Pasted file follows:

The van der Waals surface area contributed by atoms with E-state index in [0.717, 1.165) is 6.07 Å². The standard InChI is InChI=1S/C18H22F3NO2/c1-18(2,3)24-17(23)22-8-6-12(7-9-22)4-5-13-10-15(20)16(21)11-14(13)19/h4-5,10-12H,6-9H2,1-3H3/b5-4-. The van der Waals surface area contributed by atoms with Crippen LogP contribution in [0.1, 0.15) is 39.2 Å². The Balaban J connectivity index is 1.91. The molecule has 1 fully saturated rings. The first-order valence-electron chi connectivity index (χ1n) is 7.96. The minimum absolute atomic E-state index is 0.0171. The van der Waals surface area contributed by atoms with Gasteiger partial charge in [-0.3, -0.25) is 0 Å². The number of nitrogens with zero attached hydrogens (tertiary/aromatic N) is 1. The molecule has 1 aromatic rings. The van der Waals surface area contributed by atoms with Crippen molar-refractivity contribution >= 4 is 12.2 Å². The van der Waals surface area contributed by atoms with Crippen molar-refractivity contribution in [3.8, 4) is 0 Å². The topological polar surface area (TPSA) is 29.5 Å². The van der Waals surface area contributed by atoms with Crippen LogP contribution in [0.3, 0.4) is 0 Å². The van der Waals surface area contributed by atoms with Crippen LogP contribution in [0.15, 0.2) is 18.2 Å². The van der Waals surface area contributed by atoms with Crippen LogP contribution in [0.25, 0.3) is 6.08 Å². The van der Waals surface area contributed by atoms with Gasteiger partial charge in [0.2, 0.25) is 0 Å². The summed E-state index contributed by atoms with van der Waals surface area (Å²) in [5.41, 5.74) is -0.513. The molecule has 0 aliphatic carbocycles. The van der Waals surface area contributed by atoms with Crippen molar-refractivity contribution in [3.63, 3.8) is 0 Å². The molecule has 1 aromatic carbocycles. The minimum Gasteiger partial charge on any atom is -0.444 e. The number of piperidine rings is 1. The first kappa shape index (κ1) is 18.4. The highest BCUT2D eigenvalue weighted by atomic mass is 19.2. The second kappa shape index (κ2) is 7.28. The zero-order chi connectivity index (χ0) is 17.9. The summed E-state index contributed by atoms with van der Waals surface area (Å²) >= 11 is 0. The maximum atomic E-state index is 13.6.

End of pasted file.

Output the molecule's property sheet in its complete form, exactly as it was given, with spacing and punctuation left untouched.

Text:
The van der Waals surface area contributed by atoms with E-state index in [0.717, 1.165) is 6.07 Å². The standard InChI is InChI=1S/C18H22F3NO2/c1-18(2,3)24-17(23)22-8-6-12(7-9-22)4-5-13-10-15(20)16(21)11-14(13)19/h4-5,10-12H,6-9H2,1-3H3/b5-4-. The van der Waals surface area contributed by atoms with Crippen LogP contribution in [0.1, 0.15) is 39.2 Å². The Balaban J connectivity index is 1.91. The molecule has 1 fully saturated rings. The first-order valence-electron chi connectivity index (χ1n) is 7.96. The minimum absolute atomic E-state index is 0.0171. The van der Waals surface area contributed by atoms with Gasteiger partial charge in [-0.3, -0.25) is 0 Å². The number of nitrogens with zero attached hydrogens (tertiary/aromatic N) is 1. The molecule has 1 aromatic rings. The van der Waals surface area contributed by atoms with Crippen molar-refractivity contribution >= 4 is 12.2 Å². The van der Waals surface area contributed by atoms with Crippen molar-refractivity contribution in [3.8, 4) is 0 Å². The topological polar surface area (TPSA) is 29.5 Å². The van der Waals surface area contributed by atoms with Crippen LogP contribution in [0.3, 0.4) is 0 Å². The van der Waals surface area contributed by atoms with Crippen LogP contribution in [0.15, 0.2) is 18.2 Å². The van der Waals surface area contributed by atoms with Crippen LogP contribution in [0.25, 0.3) is 6.08 Å². The van der Waals surface area contributed by atoms with Gasteiger partial charge in [0.2, 0.25) is 0 Å². The summed E-state index contributed by atoms with van der Waals surface area (Å²) in [5.41, 5.74) is -0.513. The molecule has 0 aliphatic carbocycles. The van der Waals surface area contributed by atoms with Crippen molar-refractivity contribution in [3.63, 3.8) is 0 Å². The molecule has 1 aromatic carbocycles. The minimum Gasteiger partial charge on any atom is -0.444 e. The number of piperidine rings is 1. The first kappa shape index (κ1) is 18.4. The highest BCUT2D eigenvalue weighted by atomic mass is 19.2. The second kappa shape index (κ2) is 7.28. The zero-order chi connectivity index (χ0) is 17.9. The summed E-state index contributed by atoms with van der Waals surface area (Å²) >= 11 is 0. The maximum atomic E-state index is 13.6.